Black Walnut - Juglone and Rhododendrons

acrobesMay 24, 2009

I recently had to have a black walnut tree cut down. My question is how long will the juglone persist in the roots before I can successfully start planting rhododendrons in this area?

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luis_pr(7b/8a)

It may be a while, acrobes, because there is no consensus. Some say a few months and others say several years. Dead roots will not generate additional juglone but they will release existing juglone as the roots decay. Because it's not that water soluble, the roots of the other plants have to get close or intermingle with the dead roots to be affected. Your best bet is to wait at least 1-2 years and take baby steps when planting tolerant varieties:

http://plantclinic.cornell.edu/FactSheets/WALNUTW.HTM
Note: Cornell says that the Pinxterbloom Azalea and the R. Exbury varieties Gibraltar and Balzac appear to tolerate juglone.

http://www.hort.wisc.edu/mastergardener/Features/misc/walnuttox/walnuttox.htm

http://www.pubs.ext.vt.edu/430/430-021/430-021.html

    Bookmark   May 26, 2009 at 2:31AM
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rhodyman(SE PA, USDA Z6)

I had an established rhododendron bed that was invaded by roots from two black walnut trees in the wood that I had not paid attention to. When the rhododendrons started dying, I killed the black walnuts (girdled them) and also dug a trench about a foot deep cutting any roots that were coming into or out of the rhododendron bed. The bed came back. There was no further damage.

My advice would be to do the same. Dig a trench cutting any roots coming into or out of the bed since the roots will remain active years after the tree is cut down. My girdled trees were kept alive by the roots for 3 or 4 years.

Then when planting, dig sizable holes and put in all new soil. By the time the roots venture past the new soil, the problem should have subsided.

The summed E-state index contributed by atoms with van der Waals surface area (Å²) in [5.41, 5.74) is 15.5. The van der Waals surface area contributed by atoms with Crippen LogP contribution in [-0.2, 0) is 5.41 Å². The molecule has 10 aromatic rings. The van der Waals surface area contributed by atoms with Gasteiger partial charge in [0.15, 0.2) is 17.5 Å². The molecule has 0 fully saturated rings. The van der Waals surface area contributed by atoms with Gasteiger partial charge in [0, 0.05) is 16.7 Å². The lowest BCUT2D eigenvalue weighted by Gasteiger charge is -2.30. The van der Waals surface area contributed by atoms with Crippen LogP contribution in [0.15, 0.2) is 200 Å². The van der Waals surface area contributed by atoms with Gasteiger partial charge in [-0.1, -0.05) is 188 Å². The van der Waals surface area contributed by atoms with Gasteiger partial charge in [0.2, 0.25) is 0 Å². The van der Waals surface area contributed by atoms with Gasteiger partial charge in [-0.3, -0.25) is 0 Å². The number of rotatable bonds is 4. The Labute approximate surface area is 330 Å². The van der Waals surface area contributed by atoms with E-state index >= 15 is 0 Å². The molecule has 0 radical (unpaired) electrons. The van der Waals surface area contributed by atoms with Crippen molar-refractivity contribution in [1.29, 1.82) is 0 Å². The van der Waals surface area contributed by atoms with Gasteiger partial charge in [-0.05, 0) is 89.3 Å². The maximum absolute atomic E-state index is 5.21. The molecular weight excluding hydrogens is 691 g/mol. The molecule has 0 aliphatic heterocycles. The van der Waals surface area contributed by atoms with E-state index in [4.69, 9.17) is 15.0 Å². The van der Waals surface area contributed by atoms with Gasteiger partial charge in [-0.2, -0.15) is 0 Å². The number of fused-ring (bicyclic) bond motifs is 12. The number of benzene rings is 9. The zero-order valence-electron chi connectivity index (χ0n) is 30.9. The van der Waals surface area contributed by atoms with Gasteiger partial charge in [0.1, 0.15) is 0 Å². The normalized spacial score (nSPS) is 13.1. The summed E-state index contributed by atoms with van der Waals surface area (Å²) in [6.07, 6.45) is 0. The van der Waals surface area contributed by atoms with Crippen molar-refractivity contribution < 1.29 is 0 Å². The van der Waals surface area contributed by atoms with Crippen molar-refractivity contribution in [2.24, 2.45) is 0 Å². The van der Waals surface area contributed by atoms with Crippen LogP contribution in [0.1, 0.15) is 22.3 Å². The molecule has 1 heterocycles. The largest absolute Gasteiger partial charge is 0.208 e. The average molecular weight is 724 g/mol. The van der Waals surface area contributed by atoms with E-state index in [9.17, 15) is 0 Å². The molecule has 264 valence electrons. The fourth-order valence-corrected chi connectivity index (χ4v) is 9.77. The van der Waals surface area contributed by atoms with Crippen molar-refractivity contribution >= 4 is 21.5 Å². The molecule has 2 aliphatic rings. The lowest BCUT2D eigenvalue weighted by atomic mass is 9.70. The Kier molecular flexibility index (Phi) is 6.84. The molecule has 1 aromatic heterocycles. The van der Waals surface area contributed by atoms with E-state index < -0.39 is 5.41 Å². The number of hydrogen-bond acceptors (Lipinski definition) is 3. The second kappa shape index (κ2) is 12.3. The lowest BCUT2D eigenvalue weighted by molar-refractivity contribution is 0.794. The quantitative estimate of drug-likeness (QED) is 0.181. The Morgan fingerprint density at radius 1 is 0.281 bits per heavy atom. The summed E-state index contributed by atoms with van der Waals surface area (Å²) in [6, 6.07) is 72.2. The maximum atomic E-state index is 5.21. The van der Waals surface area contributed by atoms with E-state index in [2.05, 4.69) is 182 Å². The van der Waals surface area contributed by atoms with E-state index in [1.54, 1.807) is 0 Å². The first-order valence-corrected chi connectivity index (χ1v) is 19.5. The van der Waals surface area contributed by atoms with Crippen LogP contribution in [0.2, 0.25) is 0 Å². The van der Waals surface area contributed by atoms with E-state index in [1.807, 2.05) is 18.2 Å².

Bookmark   May 27, 2009 at 4:30PM
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actionclaw

I'm also plagued by Black Walnut trees and have spent considerable time researching related issues (how I came across this post).

Good advice was given but, especially in reference to a case such as his, I've often wondered if there is any known material that can be added to the soil to neutralize or counteract the effects of juglone?

    Bookmark   June 24, 2009 at 4:39PM
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EGO45(6bCT)

OFF to original question, but related to juglone.
I found (by pure accident) that hydrangeas of any kinds are not affected by juglone at all.
7-8 years ago I created a new bed around and between two mature Black Walnuts without thinking about possible consequences. Now two climbing hydrangeas reached 20-25' height and bloomed for the first time while 12 different macrophillas and serratas happily live and bloom there from the day one.

    Bookmark   June 25, 2009 at 10:25AM
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rhodyman(SE PA, USDA Z6)

Some things that grow under black walnut are:

Tolerant grasses

Tall fescue and Kentucky bluegrass grow well near black walnut except during drought conditions when soil moisture is low. When moisture is adequate these grasses may grow better under walnut trees than in other parts of the lawn, possibly because the soil may be more basic. Soil under black walnuts tends to be alkaline, with the pH often 0 .7 points higher than beyond the roots, thus influencing the growth of many different plants.

Tolerant trees and shrubs

* arborvitae, American
* ash, white
* barberry
* beech, American
* birch, black; 'Heritage' river
* boxelder
* buckeye, Ohio
* catalpa
* cherry, black
* crabapple
* daphne
* dogwood, flowering
* elderberry
* elm, American
* forsythia
* fringetree
* goldenraintree
* globeflower
* gum, black
* hawthorn
* hemlock, Canadian
* hibiscus
* hickory
* holly, American
* honeylocust
* honeysuckle, amur; tatarian
* hydrangea
* lilac
* locust, black
* maple, red; sugar; black; Japanese
* ninebark
* oak, white; red; scarlet
* pawpaw
* pear, callery
* pine, Virginia
* privet
* red cedar, eastern
* redbud, eastern
* sassafrass
* serviceberry
* silverbell, Carolina
* spruce, Norway
* sumac
* sweetgum
* sycamore
* tulip tree
* viburnums (some species)
* witchhazel

Tolerant vines, ground covers and flowers

* anemone
* aster
* astilbe
* bee balm
* begonia
* bittersweet
* calendula
* clematis (virginsbower)
* coral bells
* creeper, Virginia
* daffodil
* daisy, shasta
* daylily
* evening primrose
* fern
* geraniums, hardy
* goldenrod
* grape, wild
* hollyhock
* hosta
* hyacinth, grape; oriental
* iris, siberian
* ironweed
* jack-in-the-pulpit
* lamb's ear
* liriope
* lobelia
* may apple
* morning glory
* mullein
* phlox
* primrose
* raspberry, black
* rose, wild
* rudbeckia
* scilla
* sedum
* speedwell
* spiderwort
* St. John's wort
* sunflower
* trillium
* tulip
* violet
* wisteria
* yarrow

    Bookmark   June 27, 2009 at 10:25PM
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